Annie and Dan were the perfect couple. But now the not-so-newly weds feel more like flatmates than soul mates and wonder where all the fun and fireworks went …
When Annie lands her big break in a smash-hit show that’s heading for the bright lights of Broadway, she’s over the moon. Goodbye remote Irish village of Stickens, hello fabulous Big Apple! But with their relationship already on the rocks, how will Annie and Dan survive the distance?
They’re hitting the pause button on their marriage. One year off from each other – no strings attached, except a date to meet in twelve months at the Rockefeller Centre to decide their fate.
Will they both turn up? Or is it too late for love?”
Annie Cole’s acting career became virtually non-existent when she moved into the middle of Irish nowhere with her lovely husband Ben to take over his family’s country vet’s practice. That was three years ago. Three years of barely seeing her husband because he’s always working, putting up with nosy neighbours, and dealing with the constant demands of her mother-in-law. When Annie is offered an amazing job opportunity she knows she has to grab it with both hands, even though it means she’ll be spending a year in New York. Neither she nor Dan are sure their marriage will survive. Dan decides his best chance of keeping Annie is to set her free whilst she’s away – they’ll take a marriage break, they won’t even be obliged to call each other until they meet up at the end of the year. As Annie is swept away in the whirlwind of her life as a single Broadway actress, being hotly pursed by her handsome, talented and very persistent director, will she still consider her marriage worth saving at the end of the year?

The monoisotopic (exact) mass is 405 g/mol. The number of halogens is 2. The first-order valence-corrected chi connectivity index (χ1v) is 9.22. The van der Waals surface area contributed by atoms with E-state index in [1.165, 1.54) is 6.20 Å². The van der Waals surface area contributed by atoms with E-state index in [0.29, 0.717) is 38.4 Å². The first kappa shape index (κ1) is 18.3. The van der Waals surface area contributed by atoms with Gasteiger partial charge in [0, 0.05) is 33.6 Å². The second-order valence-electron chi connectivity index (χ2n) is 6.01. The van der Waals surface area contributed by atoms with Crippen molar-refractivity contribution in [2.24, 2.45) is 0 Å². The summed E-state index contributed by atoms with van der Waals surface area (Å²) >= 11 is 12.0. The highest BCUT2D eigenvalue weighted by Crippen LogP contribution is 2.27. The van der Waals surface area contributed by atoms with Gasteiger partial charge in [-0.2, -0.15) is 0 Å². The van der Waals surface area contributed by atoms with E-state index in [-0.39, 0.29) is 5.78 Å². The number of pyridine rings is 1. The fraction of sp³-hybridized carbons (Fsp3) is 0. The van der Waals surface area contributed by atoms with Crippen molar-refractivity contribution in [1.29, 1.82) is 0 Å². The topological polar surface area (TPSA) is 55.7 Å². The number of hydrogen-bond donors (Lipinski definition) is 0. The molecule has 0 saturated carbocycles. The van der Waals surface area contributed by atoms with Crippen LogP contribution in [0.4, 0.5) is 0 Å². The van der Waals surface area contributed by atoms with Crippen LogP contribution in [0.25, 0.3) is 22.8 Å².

Claudia Carroll wasn’t an author I’d read before, but when this novel came through my letterbox its cover and blurb immediately appealed to me. My first instincts were correct – I was hooked on Annie’s life from the first page.
Annie was a wonderfully believable and lovable character. I could completely understand her decision to go to New York; after years of putting herself last she really had to do something for herself. She’d a terrible time living in Dan’s family home in Ireland – personally I would’ve throttled her mother-in-law within a week - and she really had done everything that she could to make her marriage work. I liked the fact that she didn’t want to walk away from Dan completely; she just needed her life to change.
Carroll managed to make me understand that whilst Annie had to get away from her marriage, there was genuine love between her and Dan. I so wanted Dan to pull himself together and prove himself worthy of lovely Annie.
The setting of New York, whilst heavily used in chick lit novels, provided the perfect contrast to Annie’s married life in Ireland. I imagine Carroll had a wonderful time researching the novel; she certainly seemed to know plenty of lovely restaurants and touristy places to visit.
Annie’s friend Liz’s problems were dealt with very well: they’re important to the story and are dealt with realistically, but aren’t allowed to take over the book to the detriment of the reader’s involvement in Annie and Dan’s relationship.
‘Will You Still Love Me Tomorrow?’ kept me truly captivated. I thought Annie was beautifully written. Although Dan behaved terribly, the flashbacks to their earlier life together, as well as Annie’s own feelings, kept me longing for the couple to get back together, but only if Dan turned his behaviour around pretty sharpish. With an ending which I thought was completely lovely, ‘Will You Still Love Me Tomorrow?’ was extremely good and is a book which I suspect I’ll re-read again and again.
4 and a half stars